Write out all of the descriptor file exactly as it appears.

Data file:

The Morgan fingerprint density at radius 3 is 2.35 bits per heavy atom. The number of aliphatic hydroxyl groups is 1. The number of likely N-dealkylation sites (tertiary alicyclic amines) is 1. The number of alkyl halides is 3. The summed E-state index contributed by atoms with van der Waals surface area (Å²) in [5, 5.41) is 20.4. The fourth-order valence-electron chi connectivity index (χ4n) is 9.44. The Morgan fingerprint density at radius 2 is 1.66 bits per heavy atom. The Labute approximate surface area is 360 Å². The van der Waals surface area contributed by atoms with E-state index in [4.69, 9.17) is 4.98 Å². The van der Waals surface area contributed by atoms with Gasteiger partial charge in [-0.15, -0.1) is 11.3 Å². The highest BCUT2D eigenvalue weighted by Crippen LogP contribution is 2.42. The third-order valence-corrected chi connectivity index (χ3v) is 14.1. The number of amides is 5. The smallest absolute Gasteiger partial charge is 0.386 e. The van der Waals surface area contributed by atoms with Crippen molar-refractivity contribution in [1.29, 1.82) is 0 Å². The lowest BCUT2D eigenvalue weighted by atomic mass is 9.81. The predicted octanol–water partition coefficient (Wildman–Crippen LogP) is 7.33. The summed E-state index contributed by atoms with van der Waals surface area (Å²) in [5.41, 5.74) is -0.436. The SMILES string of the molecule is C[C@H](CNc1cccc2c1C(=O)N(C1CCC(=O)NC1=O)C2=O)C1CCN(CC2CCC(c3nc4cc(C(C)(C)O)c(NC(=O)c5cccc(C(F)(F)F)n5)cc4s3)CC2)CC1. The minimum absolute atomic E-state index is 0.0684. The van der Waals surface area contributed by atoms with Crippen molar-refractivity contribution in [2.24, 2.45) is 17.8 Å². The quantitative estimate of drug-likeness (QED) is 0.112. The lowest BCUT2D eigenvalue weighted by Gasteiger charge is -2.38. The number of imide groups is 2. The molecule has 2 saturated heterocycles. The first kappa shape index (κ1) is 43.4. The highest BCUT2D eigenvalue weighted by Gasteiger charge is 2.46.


The Morgan fingerprint density at radius 3 is 2.35 bits per heavy atom. The number of aliphatic hydroxyl groups is 1. The number of likely N-dealkylation sites (tertiary alicyclic amines) is 1. The number of alkyl halides is 3. The summed E-state index contributed by atoms with van der Waals surface area (Å²) in [5, 5.41) is 20.4. The fourth-order valence-electron chi connectivity index (χ4n) is 9.44. The Morgan fingerprint density at radius 2 is 1.66 bits per heavy atom. The Labute approximate surface area is 360 Å². The van der Waals surface area contributed by atoms with E-state index in [4.69, 9.17) is 4.98 Å². The van der Waals surface area contributed by atoms with Gasteiger partial charge in [-0.15, -0.1) is 11.3 Å². The highest BCUT2D eigenvalue weighted by Crippen LogP contribution is 2.42. The third-order valence-corrected chi connectivity index (χ3v) is 14.1. The number of amides is 5. The smallest absolute Gasteiger partial charge is 0.386 e. The van der Waals surface area contributed by atoms with Crippen molar-refractivity contribution in [1.29, 1.82) is 0 Å². The lowest BCUT2D eigenvalue weighted by atomic mass is 9.81. The predicted octanol–water partition coefficient (Wildman–Crippen LogP) is 7.33. The summed E-state index contributed by atoms with van der Waals surface area (Å²) in [5.41, 5.74) is -0.436. The SMILES string of the molecule is C[C@H](CNc1cccc2c1C(=O)N(C1CCC(=O)NC1=O)C2=O)C1CCN(CC2CCC(c3nc4cc(C(C)(C)O)c(NC(=O)c5cccc(C(F)(F)F)n5)cc4s3)CC2)CC1. The minimum absolute atomic E-state index is 0.0684. The van der Waals surface area contributed by atoms with Crippen molar-refractivity contribution in [2.24, 2.45) is 17.8 Å². The quantitative estimate of drug-likeness (QED) is 0.112. The lowest BCUT2D eigenvalue weighted by Gasteiger charge is -2.38. The number of imide groups is 2. The molecule has 2 saturated heterocycles. The first kappa shape index (κ1) is 43.4. The highest BCUT2D eigenvalue weighted by Gasteiger charge is 2.46.